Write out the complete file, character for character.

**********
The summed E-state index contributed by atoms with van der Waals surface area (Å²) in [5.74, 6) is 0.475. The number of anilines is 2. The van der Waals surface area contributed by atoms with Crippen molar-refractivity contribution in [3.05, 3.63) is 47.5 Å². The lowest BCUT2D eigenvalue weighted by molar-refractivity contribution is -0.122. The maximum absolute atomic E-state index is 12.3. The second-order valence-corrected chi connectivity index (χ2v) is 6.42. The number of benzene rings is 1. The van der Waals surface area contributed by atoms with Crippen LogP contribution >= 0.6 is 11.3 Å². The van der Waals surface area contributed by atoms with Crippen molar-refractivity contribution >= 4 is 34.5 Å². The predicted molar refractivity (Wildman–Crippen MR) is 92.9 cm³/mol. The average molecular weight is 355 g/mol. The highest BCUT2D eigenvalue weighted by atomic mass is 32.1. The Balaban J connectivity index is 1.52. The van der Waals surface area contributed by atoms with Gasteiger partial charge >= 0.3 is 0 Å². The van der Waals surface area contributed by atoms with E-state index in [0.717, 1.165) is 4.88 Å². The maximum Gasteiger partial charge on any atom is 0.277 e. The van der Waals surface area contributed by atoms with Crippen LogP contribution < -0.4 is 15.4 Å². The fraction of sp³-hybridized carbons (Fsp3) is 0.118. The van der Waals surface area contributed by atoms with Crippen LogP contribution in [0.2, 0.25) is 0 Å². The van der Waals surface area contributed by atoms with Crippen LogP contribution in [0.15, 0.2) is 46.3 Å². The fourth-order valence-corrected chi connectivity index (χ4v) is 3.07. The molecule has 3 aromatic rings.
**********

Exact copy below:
The summed E-state index contributed by atoms with van der Waals surface area (Å²) in [5.74, 6) is 0.475. The number of anilines is 2. The van der Waals surface area contributed by atoms with Crippen molar-refractivity contribution in [3.05, 3.63) is 47.5 Å². The lowest BCUT2D eigenvalue weighted by molar-refractivity contribution is -0.122. The maximum absolute atomic E-state index is 12.3. The second-order valence-corrected chi connectivity index (χ2v) is 6.42. The number of benzene rings is 1. The van der Waals surface area contributed by atoms with Crippen LogP contribution >= 0.6 is 11.3 Å². The van der Waals surface area contributed by atoms with Crippen molar-refractivity contribution >= 4 is 34.5 Å². The predicted molar refractivity (Wildman–Crippen MR) is 92.9 cm³/mol. The average molecular weight is 355 g/mol. The highest BCUT2D eigenvalue weighted by atomic mass is 32.1. The Balaban J connectivity index is 1.52. The van der Waals surface area contributed by atoms with Gasteiger partial charge >= 0.3 is 0 Å². The van der Waals surface area contributed by atoms with E-state index in [0.717, 1.165) is 4.88 Å². The maximum Gasteiger partial charge on any atom is 0.277 e. The van der Waals surface area contributed by atoms with Crippen LogP contribution < -0.4 is 15.4 Å². The fraction of sp³-hybridized carbons (Fsp3) is 0.118. The van der Waals surface area contributed by atoms with Crippen LogP contribution in [0.2, 0.25) is 0 Å². The van der Waals surface area contributed by atoms with Crippen LogP contribution in [0.15, 0.2) is 46.3 Å². The fourth-order valence-corrected chi connectivity index (χ4v) is 3.07. The molecule has 3 aromatic rings.